Some Illinois lawmakers may want to tax drivers per mile traveled, but House Resolution 766 could preempt this effort.
The idea isn’t new: Senate President John Cullerton proposed it in 2016, and gubernatorial candidate J.B. Pritzker has said the state should explore the idea. Under a previous measure, individual drivers would be monitored—via GPS technology in a smartphone app or tracking device similar to the I-Pass or EZ-Pass—and charged a tax of 1.5 cents per mile driven on public, non-tolled Illinois roads. Another earlier proposal would charge the same amount, but would be calculated from a monthly odometer reading; yet another would be a flat-rate annual fee of $450.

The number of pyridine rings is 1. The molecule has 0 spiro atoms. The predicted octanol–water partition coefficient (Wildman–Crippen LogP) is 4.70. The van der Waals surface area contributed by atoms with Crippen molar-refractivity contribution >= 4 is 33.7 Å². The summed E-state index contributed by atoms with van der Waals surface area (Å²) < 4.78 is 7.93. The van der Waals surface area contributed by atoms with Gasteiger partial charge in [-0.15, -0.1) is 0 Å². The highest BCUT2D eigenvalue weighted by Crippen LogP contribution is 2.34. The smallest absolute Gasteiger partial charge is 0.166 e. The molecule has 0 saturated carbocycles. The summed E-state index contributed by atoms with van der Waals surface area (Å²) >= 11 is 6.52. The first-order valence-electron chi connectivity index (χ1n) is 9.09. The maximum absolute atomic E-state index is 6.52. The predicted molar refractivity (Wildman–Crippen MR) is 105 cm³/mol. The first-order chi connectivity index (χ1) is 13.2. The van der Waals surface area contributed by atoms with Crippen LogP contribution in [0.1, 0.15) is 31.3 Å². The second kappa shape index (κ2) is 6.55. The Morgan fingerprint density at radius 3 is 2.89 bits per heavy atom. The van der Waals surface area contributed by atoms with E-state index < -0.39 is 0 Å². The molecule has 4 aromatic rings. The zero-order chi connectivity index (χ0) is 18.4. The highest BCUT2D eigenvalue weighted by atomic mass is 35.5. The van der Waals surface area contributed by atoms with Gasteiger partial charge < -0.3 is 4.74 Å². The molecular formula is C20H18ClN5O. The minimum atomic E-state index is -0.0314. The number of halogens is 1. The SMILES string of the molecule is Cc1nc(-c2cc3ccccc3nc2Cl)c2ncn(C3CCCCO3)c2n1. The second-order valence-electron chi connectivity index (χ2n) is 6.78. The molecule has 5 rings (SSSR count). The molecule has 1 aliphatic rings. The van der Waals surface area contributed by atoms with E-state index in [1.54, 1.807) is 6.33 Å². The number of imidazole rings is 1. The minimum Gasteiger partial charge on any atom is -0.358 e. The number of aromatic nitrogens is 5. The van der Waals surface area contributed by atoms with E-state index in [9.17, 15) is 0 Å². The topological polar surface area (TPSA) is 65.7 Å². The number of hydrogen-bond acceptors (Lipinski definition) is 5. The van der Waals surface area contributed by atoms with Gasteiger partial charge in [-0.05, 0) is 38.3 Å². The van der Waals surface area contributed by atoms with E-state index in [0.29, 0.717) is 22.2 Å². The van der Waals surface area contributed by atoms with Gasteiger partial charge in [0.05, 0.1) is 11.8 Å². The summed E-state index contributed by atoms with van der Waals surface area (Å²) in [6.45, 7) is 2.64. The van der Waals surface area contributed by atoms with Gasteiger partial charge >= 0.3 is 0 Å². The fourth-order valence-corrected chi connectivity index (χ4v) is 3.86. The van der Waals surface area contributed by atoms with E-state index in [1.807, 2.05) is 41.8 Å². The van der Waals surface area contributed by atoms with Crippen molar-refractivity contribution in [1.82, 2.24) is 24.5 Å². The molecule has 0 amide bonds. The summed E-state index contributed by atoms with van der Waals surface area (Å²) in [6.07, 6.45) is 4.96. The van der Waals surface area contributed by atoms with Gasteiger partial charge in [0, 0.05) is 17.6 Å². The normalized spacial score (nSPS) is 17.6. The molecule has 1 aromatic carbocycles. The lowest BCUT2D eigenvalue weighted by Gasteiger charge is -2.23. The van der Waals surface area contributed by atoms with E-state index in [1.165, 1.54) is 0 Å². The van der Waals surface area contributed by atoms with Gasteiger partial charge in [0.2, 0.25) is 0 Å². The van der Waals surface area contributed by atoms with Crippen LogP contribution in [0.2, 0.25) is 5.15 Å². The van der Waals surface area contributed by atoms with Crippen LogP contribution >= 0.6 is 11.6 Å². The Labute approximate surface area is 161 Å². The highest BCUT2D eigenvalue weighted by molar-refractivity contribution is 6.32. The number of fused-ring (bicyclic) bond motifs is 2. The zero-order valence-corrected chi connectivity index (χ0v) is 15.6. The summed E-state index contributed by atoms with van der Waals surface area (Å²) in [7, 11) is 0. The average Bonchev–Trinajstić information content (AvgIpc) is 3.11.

However, HR 766—which is currently with the House Rules Committee—states opposition from a slate of sponsors to any state taxes that are based on the number of miles driven.
“Previous statements about this new tax have prompted this resolution,” said State Rep. Avery Bourne, who has signed on as a chief cosponsor of HR 766. “The vehicle miles traveled tax would bring financial burden to Illinoisans and make our state even less competitive. Rural residents, especially, would be hit hard because of the longer miles driven between home and work. The privacy issue is yet another reason that this type of legislation is bad for Illinois.”